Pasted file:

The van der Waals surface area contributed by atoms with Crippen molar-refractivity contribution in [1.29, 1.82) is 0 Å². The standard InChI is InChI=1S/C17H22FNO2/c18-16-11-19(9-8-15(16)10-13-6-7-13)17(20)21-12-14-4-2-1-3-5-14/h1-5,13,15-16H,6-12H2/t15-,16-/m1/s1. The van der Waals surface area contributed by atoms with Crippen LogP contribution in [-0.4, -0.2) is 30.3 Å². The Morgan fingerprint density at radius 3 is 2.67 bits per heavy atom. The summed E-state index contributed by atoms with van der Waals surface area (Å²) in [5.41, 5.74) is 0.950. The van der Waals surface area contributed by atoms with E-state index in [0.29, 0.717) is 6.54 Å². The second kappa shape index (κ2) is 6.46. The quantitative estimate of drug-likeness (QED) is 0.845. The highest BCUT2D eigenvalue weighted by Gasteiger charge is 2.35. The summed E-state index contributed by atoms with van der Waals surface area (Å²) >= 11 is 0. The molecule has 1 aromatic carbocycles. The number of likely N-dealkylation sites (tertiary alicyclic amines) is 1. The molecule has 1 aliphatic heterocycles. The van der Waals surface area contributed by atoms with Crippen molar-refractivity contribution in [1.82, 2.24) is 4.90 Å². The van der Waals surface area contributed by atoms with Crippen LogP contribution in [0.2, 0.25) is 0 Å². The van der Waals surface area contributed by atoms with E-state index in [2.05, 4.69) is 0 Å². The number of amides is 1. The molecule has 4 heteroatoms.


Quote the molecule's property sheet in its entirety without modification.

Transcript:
The van der Waals surface area contributed by atoms with Crippen molar-refractivity contribution in [1.29, 1.82) is 0 Å². The standard InChI is InChI=1S/C17H22FNO2/c18-16-11-19(9-8-15(16)10-13-6-7-13)17(20)21-12-14-4-2-1-3-5-14/h1-5,13,15-16H,6-12H2/t15-,16-/m1/s1. The van der Waals surface area contributed by atoms with Crippen LogP contribution in [-0.4, -0.2) is 30.3 Å². The Morgan fingerprint density at radius 3 is 2.67 bits per heavy atom. The summed E-state index contributed by atoms with van der Waals surface area (Å²) in [5.41, 5.74) is 0.950. The van der Waals surface area contributed by atoms with E-state index in [0.29, 0.717) is 6.54 Å². The second kappa shape index (κ2) is 6.46. The quantitative estimate of drug-likeness (QED) is 0.845. The highest BCUT2D eigenvalue weighted by Gasteiger charge is 2.35. The summed E-state index contributed by atoms with van der Waals surface area (Å²) >= 11 is 0. The molecule has 1 aromatic carbocycles. The number of likely N-dealkylation sites (tertiary alicyclic amines) is 1. The molecule has 1 aliphatic heterocycles. The van der Waals surface area contributed by atoms with Crippen molar-refractivity contribution in [1.82, 2.24) is 4.90 Å². The van der Waals surface area contributed by atoms with Crippen LogP contribution in [0.2, 0.25) is 0 Å². The van der Waals surface area contributed by atoms with E-state index in [2.05, 4.69) is 0 Å². The number of amides is 1. The molecule has 4 heteroatoms.